Everything was normal, until it wasn’t. Last March, we scrambled home, used coffee mugs left on our desks, our worlds shrinking without time for a proper goodbye.
In the days, weeks, and months that followed, our “new normal” became just that. Now, a year later, our brains are both grieving and forgetting the lives we once lived.
We are still grieving our Last Good Days. “For me, it’s the last time I swam in the ocean,” our senior editor Julie Beck writes. “The way we turn those memories over and over is a symptom of grief.”
And forgetting what normal was. “I can’t stop noticing all the things I’m forgetting,” Ellen Cushing writes in her essay on how the late-stage pandemic is messing with our brains. “Sometimes I grasp at a word or a name.”
One question, answered: An anonymous reader writes in:
I’m trying to supervise my 9-year-old grandson through online learning. He has ADHD, is extremely smart, and gets bored with the slow pace set by the teacher, who’s trying valiantly to engage 28 different students.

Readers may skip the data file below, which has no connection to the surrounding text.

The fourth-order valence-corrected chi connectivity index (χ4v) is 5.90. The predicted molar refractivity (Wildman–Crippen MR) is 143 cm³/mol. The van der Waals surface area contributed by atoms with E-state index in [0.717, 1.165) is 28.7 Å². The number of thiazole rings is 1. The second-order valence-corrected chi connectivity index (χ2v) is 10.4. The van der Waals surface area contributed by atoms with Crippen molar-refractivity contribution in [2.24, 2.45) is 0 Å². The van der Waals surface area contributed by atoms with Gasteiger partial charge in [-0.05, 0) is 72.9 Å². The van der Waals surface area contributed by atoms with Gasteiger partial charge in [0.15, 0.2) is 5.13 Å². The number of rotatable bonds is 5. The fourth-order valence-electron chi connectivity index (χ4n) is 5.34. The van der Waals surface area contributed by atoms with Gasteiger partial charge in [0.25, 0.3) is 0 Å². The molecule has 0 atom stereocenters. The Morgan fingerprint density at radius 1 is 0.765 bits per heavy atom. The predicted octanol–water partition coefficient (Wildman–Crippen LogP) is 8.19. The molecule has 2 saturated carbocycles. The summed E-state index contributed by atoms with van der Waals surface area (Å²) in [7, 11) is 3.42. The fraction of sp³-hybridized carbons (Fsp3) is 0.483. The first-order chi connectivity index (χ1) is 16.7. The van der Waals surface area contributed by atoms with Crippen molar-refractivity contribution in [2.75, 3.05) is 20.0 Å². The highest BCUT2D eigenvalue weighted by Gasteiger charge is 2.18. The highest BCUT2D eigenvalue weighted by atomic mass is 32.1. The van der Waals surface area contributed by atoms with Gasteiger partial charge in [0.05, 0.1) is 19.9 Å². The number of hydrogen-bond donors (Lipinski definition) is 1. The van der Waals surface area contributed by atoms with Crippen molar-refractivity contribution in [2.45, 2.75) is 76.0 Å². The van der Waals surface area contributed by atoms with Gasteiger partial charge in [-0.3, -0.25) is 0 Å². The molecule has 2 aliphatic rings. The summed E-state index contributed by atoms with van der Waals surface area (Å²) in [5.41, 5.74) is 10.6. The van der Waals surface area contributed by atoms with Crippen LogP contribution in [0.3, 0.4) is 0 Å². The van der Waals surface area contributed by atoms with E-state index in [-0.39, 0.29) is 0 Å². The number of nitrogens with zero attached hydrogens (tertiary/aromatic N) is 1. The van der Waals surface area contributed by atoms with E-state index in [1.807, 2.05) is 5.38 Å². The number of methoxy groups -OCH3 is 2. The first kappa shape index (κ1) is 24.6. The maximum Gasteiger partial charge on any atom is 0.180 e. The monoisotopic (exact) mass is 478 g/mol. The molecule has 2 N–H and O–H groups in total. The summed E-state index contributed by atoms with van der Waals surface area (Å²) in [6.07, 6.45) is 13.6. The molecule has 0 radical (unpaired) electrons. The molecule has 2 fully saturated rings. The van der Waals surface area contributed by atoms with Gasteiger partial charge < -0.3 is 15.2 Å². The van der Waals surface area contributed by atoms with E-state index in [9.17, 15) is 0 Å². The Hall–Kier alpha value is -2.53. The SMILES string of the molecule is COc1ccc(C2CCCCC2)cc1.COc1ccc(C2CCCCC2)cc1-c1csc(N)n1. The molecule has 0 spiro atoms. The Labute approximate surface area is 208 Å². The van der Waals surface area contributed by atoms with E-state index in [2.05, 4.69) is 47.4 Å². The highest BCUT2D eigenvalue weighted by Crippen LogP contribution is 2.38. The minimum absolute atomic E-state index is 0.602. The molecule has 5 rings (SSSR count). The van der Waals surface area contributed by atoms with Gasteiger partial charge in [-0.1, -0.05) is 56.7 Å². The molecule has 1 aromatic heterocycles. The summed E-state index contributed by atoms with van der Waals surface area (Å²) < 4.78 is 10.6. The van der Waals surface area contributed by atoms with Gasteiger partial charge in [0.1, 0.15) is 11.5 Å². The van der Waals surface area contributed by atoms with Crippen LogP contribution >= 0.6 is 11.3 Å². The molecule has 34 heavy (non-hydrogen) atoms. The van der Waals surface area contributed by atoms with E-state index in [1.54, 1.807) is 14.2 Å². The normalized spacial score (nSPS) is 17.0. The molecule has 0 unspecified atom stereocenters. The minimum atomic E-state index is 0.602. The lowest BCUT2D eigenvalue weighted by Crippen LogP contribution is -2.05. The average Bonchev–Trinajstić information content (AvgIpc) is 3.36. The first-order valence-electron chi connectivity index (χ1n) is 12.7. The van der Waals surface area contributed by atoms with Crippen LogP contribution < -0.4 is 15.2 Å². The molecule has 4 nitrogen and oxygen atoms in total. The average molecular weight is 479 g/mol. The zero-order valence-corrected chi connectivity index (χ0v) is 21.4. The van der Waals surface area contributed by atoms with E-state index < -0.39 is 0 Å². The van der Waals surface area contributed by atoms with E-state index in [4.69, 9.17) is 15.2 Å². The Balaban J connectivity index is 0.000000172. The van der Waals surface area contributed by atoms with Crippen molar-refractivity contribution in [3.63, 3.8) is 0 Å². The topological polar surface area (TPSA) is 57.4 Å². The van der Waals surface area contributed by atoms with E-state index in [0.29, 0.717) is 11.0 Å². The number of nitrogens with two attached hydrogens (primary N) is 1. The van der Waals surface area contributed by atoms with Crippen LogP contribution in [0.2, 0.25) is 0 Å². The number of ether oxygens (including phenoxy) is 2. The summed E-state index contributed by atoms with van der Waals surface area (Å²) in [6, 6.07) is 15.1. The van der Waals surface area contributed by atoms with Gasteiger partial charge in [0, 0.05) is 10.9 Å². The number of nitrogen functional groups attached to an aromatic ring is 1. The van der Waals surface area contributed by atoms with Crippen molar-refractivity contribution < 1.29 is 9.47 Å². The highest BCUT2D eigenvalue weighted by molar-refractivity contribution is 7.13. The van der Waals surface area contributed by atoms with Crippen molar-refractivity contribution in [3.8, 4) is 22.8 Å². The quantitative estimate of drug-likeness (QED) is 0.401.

Abby Freireich and Brian Platzer respond in our latest “Homeroom” column:
Begin by trying to re-create what would happen in the classroom. Contact his teacher, explain the situation, and ask whether he or she can provide additional work for your grandson.
Tonight’s Atlantic-approved isolation activity:
Sister Souljah, the author of The Coldest Winter Ever, a formative work of “street lit,” returns with a sequel after 22 years.
What to read if … you’d like to read about something—anything—other than the coronavirus:
The ads are compelling. But what is MasterClass actually selling?